Frail performance in overseas demand in key markets. Malaysia's exports to its major trading partners exhibited a synchronized downward trajectory in August. The United States weakened and declined by 9.7% YoY in August (+2.2% in July), driven mainly by lower exports of E&E and petroleum products, while exports to Japan fell by 19.3% YoY in August. However, exports to the EU declined by 4.6% YoY in August on account of lower shipment of petroleum products, palm oil & palm oil-based agriculture products as well as machinery, equipment and parts. Exports to China turned negative and fell by 20.3% YoY in August (-6.1% in July), weighed down by lower exports of E&E and LNG.

Imports contracted, weighed down by intermediate and consumption goods. Gross imports fell by 21.2% YoY in August (-16.1% in July). Imports of intermediate goods, which are used as an indicator of export performance going forward, contracted by 22.6% YoY in August, from -20.8% in July, following lower imports of processed fuel and lubricants. Meanwhile, imports of consumption goods contracted to -5.4% YoY in August (2.8% in July). Imports of capital goods rebounded and rose by 5.4% YoY in August (-4.3% in July). As a result, the country's trade surplus edged lower to RM17.31bn in August from RM17.35bn in July.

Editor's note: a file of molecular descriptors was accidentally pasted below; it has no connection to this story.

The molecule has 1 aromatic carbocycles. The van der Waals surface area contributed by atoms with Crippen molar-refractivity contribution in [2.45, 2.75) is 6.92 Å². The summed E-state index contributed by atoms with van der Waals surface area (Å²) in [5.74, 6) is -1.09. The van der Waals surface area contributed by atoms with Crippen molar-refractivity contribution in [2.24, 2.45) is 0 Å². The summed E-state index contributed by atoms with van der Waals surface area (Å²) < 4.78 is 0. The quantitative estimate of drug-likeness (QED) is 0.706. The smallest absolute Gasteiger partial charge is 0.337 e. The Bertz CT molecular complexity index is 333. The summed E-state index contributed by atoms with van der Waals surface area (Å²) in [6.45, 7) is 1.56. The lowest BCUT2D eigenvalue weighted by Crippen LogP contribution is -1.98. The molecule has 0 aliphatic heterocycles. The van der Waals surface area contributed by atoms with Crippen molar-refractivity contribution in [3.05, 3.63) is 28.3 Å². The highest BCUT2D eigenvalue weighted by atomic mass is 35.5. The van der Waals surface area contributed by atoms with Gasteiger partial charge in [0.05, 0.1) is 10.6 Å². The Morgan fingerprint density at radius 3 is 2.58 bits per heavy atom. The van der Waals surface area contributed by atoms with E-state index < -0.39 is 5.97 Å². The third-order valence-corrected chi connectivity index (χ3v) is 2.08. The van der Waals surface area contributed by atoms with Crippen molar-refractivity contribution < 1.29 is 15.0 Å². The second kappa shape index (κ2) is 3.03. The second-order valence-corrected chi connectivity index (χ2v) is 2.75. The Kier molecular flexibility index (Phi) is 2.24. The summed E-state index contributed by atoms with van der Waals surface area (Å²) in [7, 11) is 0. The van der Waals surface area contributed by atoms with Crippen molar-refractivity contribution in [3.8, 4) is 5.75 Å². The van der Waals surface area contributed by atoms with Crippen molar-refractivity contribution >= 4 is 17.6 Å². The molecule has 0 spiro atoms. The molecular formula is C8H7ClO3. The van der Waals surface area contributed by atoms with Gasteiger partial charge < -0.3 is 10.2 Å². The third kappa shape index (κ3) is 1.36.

In the foreseeable future, we anticipate a persistently challenging economic environment, particularly when considering the GDP breakdown of real exports and imports. This scenario is poised to persist in a downward trajectory for the remainder of the year. This trend is emblematic of the overarching economic landscape marked by dwindling orders confronting businesses, both within the domestic and international spheres. A noteworthy metric, the business sentiment index, which serves as a pivotal barometer of economic confidence, has consistently remained below the crucial threshold of 100, registering at a modest 82.4 in the second quarter of 2023, in contrast to the 95.4 figure observed in the first quarter. In essence, our prognosis points toward a contraction in both export and import figures, with anticipated declines of -6.3% and -9.2% respectively for the current year. This sombre outlook is underpinned by several contributory factors, including an elevated cost of living, waning corporate appetite for inventory accumulation, and a discernible shift in consumer preferences towards increased expenditure on services in the post-Covid-19 era.